The pigeon is an awesome bird; after all, this blog is named after them! In addition to their general awesomeness, pigeons have shone out as military messengers in both world wars, as postal carriers, and as racing and other entertainment birds. They are also prominent in areas such as religion.
Pigeons come from the family Columbidae, which includes 344 species, 13 of which are extinct. The remaining species are at various levels of conservation; the following pigeons are considered endangered or critically endangered.
These are the different kinds of pigeons:
Marquesan Imperial Pigeon
Outside of crowned pigeons, this bird is the largest. Found on the island of Nuku Hiva in French Polynesia, this pigeon has a sooty-grey head, throat, and breast and a brownish underbelly, with the rest of the body being a glossy green colour with a blueish tint.
Polynesian Imperial Pigeon
This endangered bird is endemic to the forests of French Polynesia. It has a large, knob-like bill, broad rounded wings, and plumage that in different parts is coloured either silver-grey, bronzy-green, or black.
Mindoro Imperial Pigeon
This bird is endemic to the central Philippines and is that country’s largest pigeon. The main threats to this species are habitat loss and hunting; the number of remaining mature individuals is estimated to be between 600 and 1700.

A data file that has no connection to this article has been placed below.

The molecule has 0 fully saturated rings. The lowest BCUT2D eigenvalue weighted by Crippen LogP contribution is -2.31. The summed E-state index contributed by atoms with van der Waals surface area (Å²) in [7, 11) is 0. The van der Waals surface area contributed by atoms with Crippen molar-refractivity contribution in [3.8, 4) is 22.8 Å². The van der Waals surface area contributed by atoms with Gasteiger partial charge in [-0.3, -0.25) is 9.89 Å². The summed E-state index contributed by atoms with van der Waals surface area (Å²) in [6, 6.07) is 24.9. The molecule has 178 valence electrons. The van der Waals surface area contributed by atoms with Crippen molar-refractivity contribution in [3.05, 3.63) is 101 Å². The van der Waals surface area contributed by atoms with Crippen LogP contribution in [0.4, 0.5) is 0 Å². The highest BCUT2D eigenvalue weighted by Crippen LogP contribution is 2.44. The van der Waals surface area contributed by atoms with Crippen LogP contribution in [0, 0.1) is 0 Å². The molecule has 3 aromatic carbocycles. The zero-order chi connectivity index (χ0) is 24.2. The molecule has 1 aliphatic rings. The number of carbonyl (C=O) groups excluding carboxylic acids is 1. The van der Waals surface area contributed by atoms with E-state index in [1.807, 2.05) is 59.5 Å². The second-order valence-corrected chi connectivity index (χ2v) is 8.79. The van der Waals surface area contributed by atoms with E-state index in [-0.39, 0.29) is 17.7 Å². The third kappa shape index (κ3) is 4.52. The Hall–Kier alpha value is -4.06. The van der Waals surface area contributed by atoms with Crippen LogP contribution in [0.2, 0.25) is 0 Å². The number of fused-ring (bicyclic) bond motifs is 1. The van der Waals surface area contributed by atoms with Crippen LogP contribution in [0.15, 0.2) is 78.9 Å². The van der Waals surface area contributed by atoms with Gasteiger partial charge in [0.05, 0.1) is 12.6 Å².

Sao Tome Green Pigeon
This bird is endemic to the island of Sao Tome. According to the illustration provided by Albert Eckhout, this bird is coloured green and brown. There are currently approximately 10,000 pigeons of this species in existence.
Comoros Green Pigeon
Known only from the Comoros island of Mwali today, this bird is found in evergreen forests, secondary forests, and coconut plantations. Though this pigeon is protected, poaching is still suspected; the number of remaining individuals is less than 2500.
Timor Green Pigeon
Found on the islands of Rote and Timor, this pigeon dwells mainly in subtropical and tropical lowland forests, including monsoon forests; they are frugivorous and have been recorded as eating figs. The main threat to this species is habitat loss.
This large pigeon is found only on the island of Samoa and is that country’s national bird. They have reddish, greyish, blackish, and chestnut colouring, including a large bright red bill with tooth-like projections. Threats to the species include ongoing habitat loss, limited range, hunting, and cyclones.
Also known as the silvery or grey wood pigeon, this species is found in Indonesia and Malaysia; it was previously thought to be extinct but was potentially rediscovered in one location in 2008. Its existence elsewhere has also been confirmed by photographs. It lives in mangrove forests and other low-lying woodlands.
Sao Tome Olive Pigeon
Also known as the maroon pigeon, this bird is endemic to Sao Tome. Its continued survival depends primarily on stopping habitat loss.
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